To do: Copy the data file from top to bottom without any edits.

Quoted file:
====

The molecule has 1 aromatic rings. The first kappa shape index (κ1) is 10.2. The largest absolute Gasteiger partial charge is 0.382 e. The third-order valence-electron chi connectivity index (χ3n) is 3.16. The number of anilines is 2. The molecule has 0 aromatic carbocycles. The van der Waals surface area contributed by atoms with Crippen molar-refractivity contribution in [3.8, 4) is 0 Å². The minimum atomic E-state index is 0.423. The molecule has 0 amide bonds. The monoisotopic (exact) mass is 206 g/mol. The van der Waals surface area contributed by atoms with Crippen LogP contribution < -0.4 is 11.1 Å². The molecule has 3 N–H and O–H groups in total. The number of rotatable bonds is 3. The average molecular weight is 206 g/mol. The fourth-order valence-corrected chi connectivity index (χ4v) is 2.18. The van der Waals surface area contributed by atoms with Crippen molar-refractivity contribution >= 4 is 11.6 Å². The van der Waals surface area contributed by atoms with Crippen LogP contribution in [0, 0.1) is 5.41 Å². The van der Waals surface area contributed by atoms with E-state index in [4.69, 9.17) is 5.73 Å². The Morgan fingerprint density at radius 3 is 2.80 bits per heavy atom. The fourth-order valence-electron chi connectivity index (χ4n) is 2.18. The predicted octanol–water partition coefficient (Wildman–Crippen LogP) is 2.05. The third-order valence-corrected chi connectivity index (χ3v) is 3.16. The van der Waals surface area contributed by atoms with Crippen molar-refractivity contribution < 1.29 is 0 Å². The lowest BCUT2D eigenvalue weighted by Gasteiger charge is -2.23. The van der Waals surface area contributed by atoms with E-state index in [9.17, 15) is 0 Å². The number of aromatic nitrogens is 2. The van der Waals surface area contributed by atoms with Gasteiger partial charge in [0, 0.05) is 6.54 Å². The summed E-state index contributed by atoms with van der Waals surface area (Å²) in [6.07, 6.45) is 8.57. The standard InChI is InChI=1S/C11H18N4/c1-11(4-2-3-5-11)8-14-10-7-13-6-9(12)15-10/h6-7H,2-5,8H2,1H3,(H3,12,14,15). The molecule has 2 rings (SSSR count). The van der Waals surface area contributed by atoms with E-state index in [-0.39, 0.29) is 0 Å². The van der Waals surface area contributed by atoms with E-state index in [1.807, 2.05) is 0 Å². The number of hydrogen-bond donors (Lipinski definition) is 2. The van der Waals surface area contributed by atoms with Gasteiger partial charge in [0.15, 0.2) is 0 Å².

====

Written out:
The molecule has 1 aromatic rings. The first kappa shape index (κ1) is 10.2. The largest absolute Gasteiger partial charge is 0.382 e. The third-order valence-electron chi connectivity index (χ3n) is 3.16. The number of anilines is 2. The molecule has 0 aromatic carbocycles. The van der Waals surface area contributed by atoms with Crippen molar-refractivity contribution in [3.8, 4) is 0 Å². The minimum atomic E-state index is 0.423. The molecule has 0 amide bonds. The monoisotopic (exact) mass is 206 g/mol. The van der Waals surface area contributed by atoms with Crippen LogP contribution < -0.4 is 11.1 Å². The molecule has 3 N–H and O–H groups in total. The number of rotatable bonds is 3. The average molecular weight is 206 g/mol. The fourth-order valence-corrected chi connectivity index (χ4v) is 2.18. The van der Waals surface area contributed by atoms with Crippen molar-refractivity contribution >= 4 is 11.6 Å². The van der Waals surface area contributed by atoms with Crippen LogP contribution in [0, 0.1) is 5.41 Å². The van der Waals surface area contributed by atoms with E-state index in [4.69, 9.17) is 5.73 Å². The Morgan fingerprint density at radius 3 is 2.80 bits per heavy atom. The fourth-order valence-electron chi connectivity index (χ4n) is 2.18. The predicted octanol–water partition coefficient (Wildman–Crippen LogP) is 2.05. The third-order valence-corrected chi connectivity index (χ3v) is 3.16. The van der Waals surface area contributed by atoms with Crippen molar-refractivity contribution < 1.29 is 0 Å². The lowest BCUT2D eigenvalue weighted by Gasteiger charge is -2.23. The van der Waals surface area contributed by atoms with E-state index in [9.17, 15) is 0 Å². The number of aromatic nitrogens is 2. The van der Waals surface area contributed by atoms with Gasteiger partial charge in [0, 0.05) is 6.54 Å². The summed E-state index contributed by atoms with van der Waals surface area (Å²) in [6.07, 6.45) is 8.57. The standard InChI is InChI=1S/C11H18N4/c1-11(4-2-3-5-11)8-14-10-7-13-6-9(12)15-10/h6-7H,2-5,8H2,1H3,(H3,12,14,15). The molecule has 2 rings (SSSR count). The van der Waals surface area contributed by atoms with E-state index in [-0.39, 0.29) is 0 Å². The van der Waals surface area contributed by atoms with E-state index in [1.807, 2.05) is 0 Å². The number of hydrogen-bond donors (Lipinski definition) is 2. The van der Waals surface area contributed by atoms with Gasteiger partial charge in [0.15, 0.2) is 0 Å².